Google Doc provides 1GB of free storage.  Additional are at 25 cents / GB / year, not per month !!!  So this is more like a permanent archive for your digital life.  They didn't say about the reliability, in contrast to Amazon.  But everybody is using Google online services and I never heard of any data lost.

The fine prints are even surprising.  You can increase storage anytime and your rate prorated.  It's not surprising.  But if you reduce storage or unprescribed altogether, it looks like Google still keep all your data permanently, but you cannot edit or add to it.  So it's more like paying $5 once and you get 20GB permanently!  Of course Google can terminate and change terms of service, but this is the terms at the moment.  There's no guarantee but obviously Google is not aiming to get money from storage.  They want to get you to use their service and sell advertising.

Even more surprising is that pictures smaller than 800x800, and videos shorter than 15 min, are always free, that do not appear on your account.  So it appears to be too good to be true.  Forget about the pictures.  Cutting videos into 15 min pieces is trivial, and nowadays everybody only take interesting 1-minute clips.  But it seems to be true.  I uploaded a video and it doesn't show up in the total usage.  You can download the original, that you cannot do in PWA.

There's no worry about backup or upload/download software.  It's much easier than I found out in the last few posts.  For Linux you have SMEStorage software for free.  You download it as in Windows, and it will install itself.  You register, login and start the software via GUI.    Then you have a 1TB drive attached to your PC.  You can do whatever as a local drive, and everything goes to Google Doc.  And you can also access it online.  You can use the Linux file manager to do whatever to the files and folders like in Windows, and use any tools on Linux that can be used on ordinary local files.  Actually the file manager is much better than Windows because it can have tabs, and you know it takes IE a long time to catch up with the competition.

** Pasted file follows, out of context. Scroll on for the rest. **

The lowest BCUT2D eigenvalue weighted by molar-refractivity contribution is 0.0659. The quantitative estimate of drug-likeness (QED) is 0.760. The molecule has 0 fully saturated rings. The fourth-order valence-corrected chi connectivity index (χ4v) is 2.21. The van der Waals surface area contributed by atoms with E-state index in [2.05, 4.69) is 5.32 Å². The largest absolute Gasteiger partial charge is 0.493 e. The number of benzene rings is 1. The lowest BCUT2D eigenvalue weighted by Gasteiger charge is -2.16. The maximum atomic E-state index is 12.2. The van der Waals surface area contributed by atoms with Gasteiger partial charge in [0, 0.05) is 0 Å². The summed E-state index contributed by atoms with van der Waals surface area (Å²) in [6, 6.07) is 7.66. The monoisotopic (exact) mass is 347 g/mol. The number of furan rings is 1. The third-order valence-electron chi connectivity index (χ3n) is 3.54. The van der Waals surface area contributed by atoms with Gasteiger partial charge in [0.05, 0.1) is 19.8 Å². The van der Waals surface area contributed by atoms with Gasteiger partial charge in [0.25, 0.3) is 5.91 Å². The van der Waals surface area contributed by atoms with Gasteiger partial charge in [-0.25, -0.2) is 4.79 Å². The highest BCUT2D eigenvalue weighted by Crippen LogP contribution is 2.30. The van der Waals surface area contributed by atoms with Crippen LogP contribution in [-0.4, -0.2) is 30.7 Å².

SME software includes how to automatically sync the remote directories to your local directories, as frequently as you want.  I'm pretty sure any backup software will work on the remote directories the same as local.

SMEStorage not only support Google Docs, but many storage services like Amazon S3, Microsoft Azure, Google Storage for developers, and many other add-on providers.  Windows is everybody's bread and butter so anyone can use them.  But I'm sure there are plenty of other software developers as good as SME, but they just don't bother with Linux.

For the free SME service, you can pick two storage providers, and multiple accounts on each I think.  For Amazon you need to have different payment cards and perhaps phones, but for Google I wonder how many free accounts you can have.

As I have said at first, Google Doc is very slow.  But everybody know it when you upload and work in Google services, same as attaching a large file to your email.  It turns out to be 10 Kb/s (<20), an order of magnitude slower than Amazon's speed of 100 Kb/s (<150).

So you need overnight to upload 1GB into Google Doc.  And you probably need 3 months to upload 100 GB.  That's why PWA doesn't support much fancy things, and Google never worried that users will cheat their disk space.  If you manage to upload 100GB to Google, you are likely to be chained to them for life.

If you have 10 to 100 GB of critical data to backup frequently, Amazon S3 is a no brainner.  For videos and pictures Google Doc is as permanent as it gets, close to free if you ever need to pay for it.  But if you can spare $60, an extra 1TB drive may be all that some people need.